Author: Richard Laymon
Publisher: Leisure Books
It has been over a decade now since The Traveling Vampire Show won the Bram Stoker Award for best novel. I had never acquainted myself with Laymon before, which is surprising considering that in my teens I devoured any Stephen King or Dean Koontz novel I could get my hands on. Evidently (if one believes Wikipedia) he was popular in Europe at the time, until he signed on with Leisure Books in 1999. So here I am, twelve years later, reading my first Richard Laymon novel.
The Traveling Vampire Show is a coming-of-age story about three sixteen-year-old friends: Dwight, Rusty, and Slim (Frances). It is told in first person through Dwight, a good-natured, albeit horny, teenager. The object of his affections is a girl names Slim, who is a tomboy in every sense aside from her looks. She is gutsy and loyal, even to their annoying friend Rusty, who is overweight, insecure, and constantly spewing out inappropriate remarks.
The story begins when the three teens encounter a flyer advertising an over-eighteen traveling vampire show. Even though they suspect it is a farce, the show features Valeria, a gorgeous and stunning vampire. Believing that they won’t be able to get into the show, they head over to Janks field in mid-afternoon to see if they can catch a glimpse of her before the midnight show. A stray mongrel attacks them, injuring Slim and separating the three. Little did they know, it was only a portent of things to come.
The Traveling Vampire Show is the kind of novel you can read in a day. The action is non-stop and the pages are filled with dialog. For me, this is a good thing, although I normally find books written like this to be a little shallow. I don’t make any claims that this novel is an exception, but in terms of writing horror, Laymon does an excellent job of building suspense. He is patient in unveiling what is truly behind the vampire show and leads Dwight on a winding path of discovery. We get some back history of the troubles at Janks field and learn of Slim’s difficult upbringing. Throughout the course of one day, the true natures of each kid is revealed when they are confronted with danger and their companions go missing.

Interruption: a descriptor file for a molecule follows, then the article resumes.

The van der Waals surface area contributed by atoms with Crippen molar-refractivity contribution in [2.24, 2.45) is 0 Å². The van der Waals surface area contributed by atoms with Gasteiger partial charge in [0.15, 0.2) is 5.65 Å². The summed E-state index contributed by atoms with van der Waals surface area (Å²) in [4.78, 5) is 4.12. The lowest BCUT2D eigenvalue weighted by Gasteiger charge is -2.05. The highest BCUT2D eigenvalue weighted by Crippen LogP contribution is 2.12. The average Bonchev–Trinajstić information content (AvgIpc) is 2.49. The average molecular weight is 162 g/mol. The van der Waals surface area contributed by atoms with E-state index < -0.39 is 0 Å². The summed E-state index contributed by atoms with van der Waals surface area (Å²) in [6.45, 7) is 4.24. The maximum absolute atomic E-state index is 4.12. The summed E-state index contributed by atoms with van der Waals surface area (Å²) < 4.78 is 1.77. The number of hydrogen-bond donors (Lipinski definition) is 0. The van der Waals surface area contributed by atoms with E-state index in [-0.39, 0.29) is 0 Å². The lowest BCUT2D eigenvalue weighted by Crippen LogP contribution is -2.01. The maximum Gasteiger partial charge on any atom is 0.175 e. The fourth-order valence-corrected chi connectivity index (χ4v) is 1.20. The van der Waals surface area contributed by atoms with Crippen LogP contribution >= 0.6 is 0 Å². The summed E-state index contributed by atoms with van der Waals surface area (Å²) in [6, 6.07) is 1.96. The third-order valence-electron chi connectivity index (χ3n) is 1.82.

The novel is as much about growing up as it is about the vampire show. Dwight is in love with Slim and through the adrenaline of their day, he discovers that the feeling is mutual. They are left alone for much of the day and there is an awkward sexual tension that continues to build throughout the novel. Dwight is extremely shy in this endeavor, but Slim is more forward and takes advantage of his bashfulness with coy seduction. Maybe for a teenage boy these descriptions would be tantalizing, but for me, much would have been left better unsaid. They are teenagers after all and their forbidden lust is not approached with the skill of an author such as John Updike.
As a coming-of-age story, it is easy to draw comparisons. Robert McCammon’s Boy’s Life and Stephen King’s The Body (Stand by Me) are two that come to mind, but I do not think that this novel reaches the same level of excellence that these two achieve. Slim is a character that is easy to fall in love with — she is cool, attractive, and dependable. Rusty, on the other hand, is an annoying third wheel and when his younger sister, Bitsy, enters the picture, the twosome becomes tiresome.
I can’t applaud this novel as being the stuff that should be award-winning, but it is an easy, enjoyable read. I actually would rank it about 3.5 stars, but since I don’t do fractions it gets rounded up. If you can put up with the incessant leers and deviant thoughts of teenage boys, the buildup of dramatic tension makes this a true horror novel (it’s not the presence of a vampire that defines it within the genre). If you enjoy reading authors like Dean Koontz or Stephen King, give Laymon a try. I will likely be checking out some of his older works.